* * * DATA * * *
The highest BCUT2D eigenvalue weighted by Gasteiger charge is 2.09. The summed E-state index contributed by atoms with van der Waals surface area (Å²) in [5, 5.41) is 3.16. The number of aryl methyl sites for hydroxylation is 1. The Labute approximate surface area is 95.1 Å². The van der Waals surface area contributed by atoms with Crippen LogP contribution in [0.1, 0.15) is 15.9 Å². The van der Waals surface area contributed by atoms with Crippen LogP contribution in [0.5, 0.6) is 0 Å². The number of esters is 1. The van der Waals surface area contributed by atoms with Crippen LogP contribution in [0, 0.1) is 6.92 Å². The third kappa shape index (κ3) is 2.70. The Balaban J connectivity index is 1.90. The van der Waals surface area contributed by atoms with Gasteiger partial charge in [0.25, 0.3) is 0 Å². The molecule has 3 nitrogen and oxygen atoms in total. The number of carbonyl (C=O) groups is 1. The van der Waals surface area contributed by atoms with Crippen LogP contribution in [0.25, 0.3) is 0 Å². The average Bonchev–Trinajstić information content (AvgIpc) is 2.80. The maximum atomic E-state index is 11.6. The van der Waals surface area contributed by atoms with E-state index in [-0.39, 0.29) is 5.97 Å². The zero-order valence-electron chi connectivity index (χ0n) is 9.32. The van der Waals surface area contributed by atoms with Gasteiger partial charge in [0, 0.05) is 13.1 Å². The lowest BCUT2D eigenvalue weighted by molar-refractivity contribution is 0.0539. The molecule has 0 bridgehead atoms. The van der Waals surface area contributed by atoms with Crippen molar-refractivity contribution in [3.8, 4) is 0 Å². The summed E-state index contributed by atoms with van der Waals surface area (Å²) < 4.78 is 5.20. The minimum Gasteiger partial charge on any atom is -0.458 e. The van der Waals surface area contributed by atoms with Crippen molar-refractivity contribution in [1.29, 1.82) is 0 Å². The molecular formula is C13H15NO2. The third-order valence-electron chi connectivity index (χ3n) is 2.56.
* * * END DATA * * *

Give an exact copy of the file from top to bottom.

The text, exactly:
The highest BCUT2D eigenvalue weighted by Gasteiger charge is 2.09. The summed E-state index contributed by atoms with van der Waals surface area (Å²) in [5, 5.41) is 3.16. The number of aryl methyl sites for hydroxylation is 1. The Labute approximate surface area is 95.1 Å². The van der Waals surface area contributed by atoms with Crippen LogP contribution in [0.1, 0.15) is 15.9 Å². The van der Waals surface area contributed by atoms with Crippen LogP contribution in [0.5, 0.6) is 0 Å². The number of esters is 1. The van der Waals surface area contributed by atoms with Crippen LogP contribution in [0, 0.1) is 6.92 Å². The third kappa shape index (κ3) is 2.70. The Balaban J connectivity index is 1.90. The van der Waals surface area contributed by atoms with Gasteiger partial charge in [0.25, 0.3) is 0 Å². The molecule has 3 nitrogen and oxygen atoms in total. The number of carbonyl (C=O) groups is 1. The van der Waals surface area contributed by atoms with Crippen LogP contribution in [0.25, 0.3) is 0 Å². The average Bonchev–Trinajstić information content (AvgIpc) is 2.80. The maximum atomic E-state index is 11.6. The van der Waals surface area contributed by atoms with E-state index in [-0.39, 0.29) is 5.97 Å². The zero-order valence-electron chi connectivity index (χ0n) is 9.32. The van der Waals surface area contributed by atoms with Gasteiger partial charge in [0, 0.05) is 13.1 Å². The lowest BCUT2D eigenvalue weighted by molar-refractivity contribution is 0.0539. The molecule has 0 bridgehead atoms. The van der Waals surface area contributed by atoms with Crippen molar-refractivity contribution in [3.8, 4) is 0 Å². The summed E-state index contributed by atoms with van der Waals surface area (Å²) < 4.78 is 5.20. The minimum Gasteiger partial charge on any atom is -0.458 e. The van der Waals surface area contributed by atoms with Crippen molar-refractivity contribution in [1.29, 1.82) is 0 Å². The molecular formula is C13H15NO2. The third-order valence-electron chi connectivity index (χ3n) is 2.56.